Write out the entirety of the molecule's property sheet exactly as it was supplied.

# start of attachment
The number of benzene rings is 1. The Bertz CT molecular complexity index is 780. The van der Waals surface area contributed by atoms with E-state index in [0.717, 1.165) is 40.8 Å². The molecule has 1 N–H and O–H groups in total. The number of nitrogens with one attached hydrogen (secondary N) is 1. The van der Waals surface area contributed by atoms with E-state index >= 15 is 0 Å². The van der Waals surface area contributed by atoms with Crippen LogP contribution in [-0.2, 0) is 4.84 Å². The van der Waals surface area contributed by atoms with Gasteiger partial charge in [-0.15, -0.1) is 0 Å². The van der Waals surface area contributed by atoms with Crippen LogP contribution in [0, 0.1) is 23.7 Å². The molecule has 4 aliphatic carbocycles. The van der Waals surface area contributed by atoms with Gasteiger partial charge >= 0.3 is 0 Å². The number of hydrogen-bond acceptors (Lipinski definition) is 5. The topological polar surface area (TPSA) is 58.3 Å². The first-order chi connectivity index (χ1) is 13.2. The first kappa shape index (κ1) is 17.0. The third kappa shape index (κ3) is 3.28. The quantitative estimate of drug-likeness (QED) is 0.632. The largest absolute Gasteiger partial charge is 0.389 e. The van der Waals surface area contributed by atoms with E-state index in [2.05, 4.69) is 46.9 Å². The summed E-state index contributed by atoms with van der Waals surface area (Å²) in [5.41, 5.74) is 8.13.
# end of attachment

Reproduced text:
The number of benzene rings is 1. The Bertz CT molecular complexity index is 780. The van der Waals surface area contributed by atoms with E-state index in [0.717, 1.165) is 40.8 Å². The molecule has 1 N–H and O–H groups in total. The number of nitrogens with one attached hydrogen (secondary N) is 1. The van der Waals surface area contributed by atoms with E-state index >= 15 is 0 Å². The van der Waals surface area contributed by atoms with Crippen LogP contribution in [-0.2, 0) is 4.84 Å². The van der Waals surface area contributed by atoms with Gasteiger partial charge in [-0.15, -0.1) is 0 Å². The van der Waals surface area contributed by atoms with Crippen LogP contribution in [0, 0.1) is 23.7 Å². The molecule has 4 aliphatic carbocycles. The van der Waals surface area contributed by atoms with Gasteiger partial charge >= 0.3 is 0 Å². The number of hydrogen-bond acceptors (Lipinski definition) is 5. The topological polar surface area (TPSA) is 58.3 Å². The first-order chi connectivity index (χ1) is 13.2. The first kappa shape index (κ1) is 17.0. The third kappa shape index (κ3) is 3.28. The quantitative estimate of drug-likeness (QED) is 0.632. The largest absolute Gasteiger partial charge is 0.389 e. The van der Waals surface area contributed by atoms with E-state index in [2.05, 4.69) is 46.9 Å². The summed E-state index contributed by atoms with van der Waals surface area (Å²) in [5.41, 5.74) is 8.13.